Gauri Lankesh murder: slain journo laid to rest, but political battle has just begun
The mortal remains of murdered journalist-activist Gauri Lankesh were buried as per Lingayat tradition, with full state honours in Bengaluru on Wednesday.
Chief Minister Siddaramaiah paid his last respects to Lankesh at the Chamarajpet burial ground, even as the ritual-free ceremony – as an agnostic Lankesh would have preferred – was marked by a 21-gun salute and presence of the police band.
But to the disappointment of a multitude of Lankesh supporters, the police remained clueless about the identity of the culprits even 24 hours after the gruesome murder.
Lankesh’s brother Inderjit donated her eyes as per her wish.
Addressing the media earlier, Siddaramaiah announced that the murder would be investigated exclusively by a Special Investigation Team headed by an officer of the rank of IG of police. He said the team would work round the clock to identify and catch the perpetrators of the crime.
Gauri Lankesh, 55, was shot dead by some unknown assailants near her home in south Bengaluru on Tuesday night, sending shockwaves through the state.
On persistent questioning from the media, Siddaramaiah said his government would not hesitate to hand over the case to the CBI, “if the family members are particular about it and make a demand”.
Lankesh’s younger brother and film producer, Inderjit Lankesh had in the morning sought a CBI inquiry, but there was no word from Lankesh’s mother and sister Kavitha Lankesh, who has made a couple of award-winning Kannada films.
The chief minister admitted that there had been a long delay in solving the murder of rationalist thinker, writer Prof MM Kalburgi, who was similarly gunned down two years ago, but claimed that “we can’t link (Lankesh’s murder) with that of Kalburgi or Dabholkar.”
He said the successive killing of Govind Pansare, Dabolkar, Kalburgi and now Lankesh was an assault on the freedom of expression, but the governments and people could not be cowed down by such senseless murders.
He said the state CID officials had been diligently working on catching Kalburgi’s killers and they had been coordinating with the CBI to investigate whether the three murders were linked.
Asked about lack to security to Lankesh, though she faced regular threats and abuses on social media platforms, Siddaramaiah said she had met him just a week ago, “but she never mentioned about any threats”. Besides, she was a victim of an organised crime and it was difficult to identify the source of conspiracy, he added.
He said after Tuesday’s killing of Lankesh, the state government had decided to offer police protection to thinkers and social activists who might be vulnerable to attacks by hoodlums.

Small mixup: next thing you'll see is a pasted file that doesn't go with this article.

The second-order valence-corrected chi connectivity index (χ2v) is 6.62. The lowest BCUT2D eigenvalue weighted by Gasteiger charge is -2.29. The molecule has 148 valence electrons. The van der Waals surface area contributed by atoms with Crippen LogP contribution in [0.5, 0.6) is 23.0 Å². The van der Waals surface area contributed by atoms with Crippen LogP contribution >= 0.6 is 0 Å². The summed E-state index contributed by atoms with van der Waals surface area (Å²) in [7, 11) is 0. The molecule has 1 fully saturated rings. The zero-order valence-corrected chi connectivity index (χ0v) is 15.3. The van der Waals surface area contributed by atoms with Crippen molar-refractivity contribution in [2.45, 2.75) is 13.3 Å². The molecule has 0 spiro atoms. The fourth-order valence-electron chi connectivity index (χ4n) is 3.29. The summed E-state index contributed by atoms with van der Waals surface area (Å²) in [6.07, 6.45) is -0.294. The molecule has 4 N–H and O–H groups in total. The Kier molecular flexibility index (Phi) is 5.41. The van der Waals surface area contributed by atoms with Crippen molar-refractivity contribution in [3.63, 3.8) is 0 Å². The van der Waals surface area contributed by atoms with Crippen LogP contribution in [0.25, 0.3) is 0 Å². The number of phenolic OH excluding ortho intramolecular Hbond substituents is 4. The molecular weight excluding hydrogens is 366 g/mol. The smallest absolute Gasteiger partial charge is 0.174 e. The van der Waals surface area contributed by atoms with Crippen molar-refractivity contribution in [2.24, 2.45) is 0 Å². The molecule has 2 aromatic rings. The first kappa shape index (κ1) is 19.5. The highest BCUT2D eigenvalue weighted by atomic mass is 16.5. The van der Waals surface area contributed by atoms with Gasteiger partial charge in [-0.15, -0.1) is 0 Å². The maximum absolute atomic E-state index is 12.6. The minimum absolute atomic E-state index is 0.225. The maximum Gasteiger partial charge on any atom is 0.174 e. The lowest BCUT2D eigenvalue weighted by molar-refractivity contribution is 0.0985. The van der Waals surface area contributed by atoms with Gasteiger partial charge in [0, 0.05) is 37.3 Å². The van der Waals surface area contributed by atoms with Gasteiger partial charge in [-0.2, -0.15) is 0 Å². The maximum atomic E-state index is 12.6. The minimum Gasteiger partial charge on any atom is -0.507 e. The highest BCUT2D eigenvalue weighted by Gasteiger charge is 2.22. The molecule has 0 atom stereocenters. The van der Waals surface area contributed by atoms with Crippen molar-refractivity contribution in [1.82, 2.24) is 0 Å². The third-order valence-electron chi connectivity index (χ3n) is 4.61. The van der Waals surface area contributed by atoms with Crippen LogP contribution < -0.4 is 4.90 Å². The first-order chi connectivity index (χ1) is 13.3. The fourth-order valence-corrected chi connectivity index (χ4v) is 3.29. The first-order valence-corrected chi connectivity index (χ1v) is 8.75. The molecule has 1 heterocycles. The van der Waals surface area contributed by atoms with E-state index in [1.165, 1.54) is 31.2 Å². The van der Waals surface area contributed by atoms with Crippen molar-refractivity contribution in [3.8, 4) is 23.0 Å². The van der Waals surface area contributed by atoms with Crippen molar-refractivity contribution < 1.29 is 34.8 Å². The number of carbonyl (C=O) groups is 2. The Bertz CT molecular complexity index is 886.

Fortunately for the investigators, Gauri Lankesh’s home had been fitted with 4 CCTV cameras and the two cameras at the main gate had captured the killing incident. But Siddaramaiah said that the face of the attacker was not clear as he was wearing a helmet.
Throughout the day, the social media was abuzz with pro and anti-Gauri Lankesh posts and the police took into custody two persons who had put up provocative statements.
Congress vice-president Rahul Gandhi was among those who condoled the death of Gauri Lankesh and put the blame on “the communal hatred spread across the country by the RSS”.
He said even Prime Minister Narendra Modi should share the blame as during such incidents of violence, “he always has two types of messages” one for Hindutva supporters and another one for others.
The Karnataka BJP, led by state president BS Yeddyurappa condemned the killing and urged the state government to arrest the culprits as quickly as possible. He said under Siddaramaiah’s leadership over the last four years, the law and order “had completely collapsed in the state”.
With the BJP targeting former home minister and current Bengaluru development minister KJ George and demanding his resignation after the Supreme Court ordered a CBI inquiry into the death of police officer MK Ganapathy, the political temperature in the state has gone up.
As the Assembly elections are less than eight months away, both Congress and the BJP leaders are working out strategies to win over the electorate.
A fortnight ago, national BJP president Amit Shah stayed for three days in Bengaluru and blamed his partymen in the state for being ‘docile’ in their campaign against the Siddaramaiah government. He took them to task for not highlighting the ‘corruption cases’ against minister DK Shivakumar who had recently been raided by the IT department.
As the coastal districts of Dashina Kannada and Udupi have turned into a communal cauldron after a spate of murders, the BJP decided to target in-charge minister Ramanath Rai and also take out a bike rally as part of its ‘Mangaluru chalo’ programme. But the state government refused to give permission to the BJP workers to enter the trouble-torn districts.
Independent observers hope that journalist Gauri Lankesh’s murder case also does not become a ‘game’ for BJP and Congress to beat each other with as she was a known critic of Prime Minister Modi and the BJP.
They are hoping that the Siddaramaiah government will go for meticulous investigation to find the identity of the real killers and not try to use it for ‘political gain’. The state government is under great pressure to solve the murder at the earliest after failing for two years to nab the killers of Prof Kalburgi.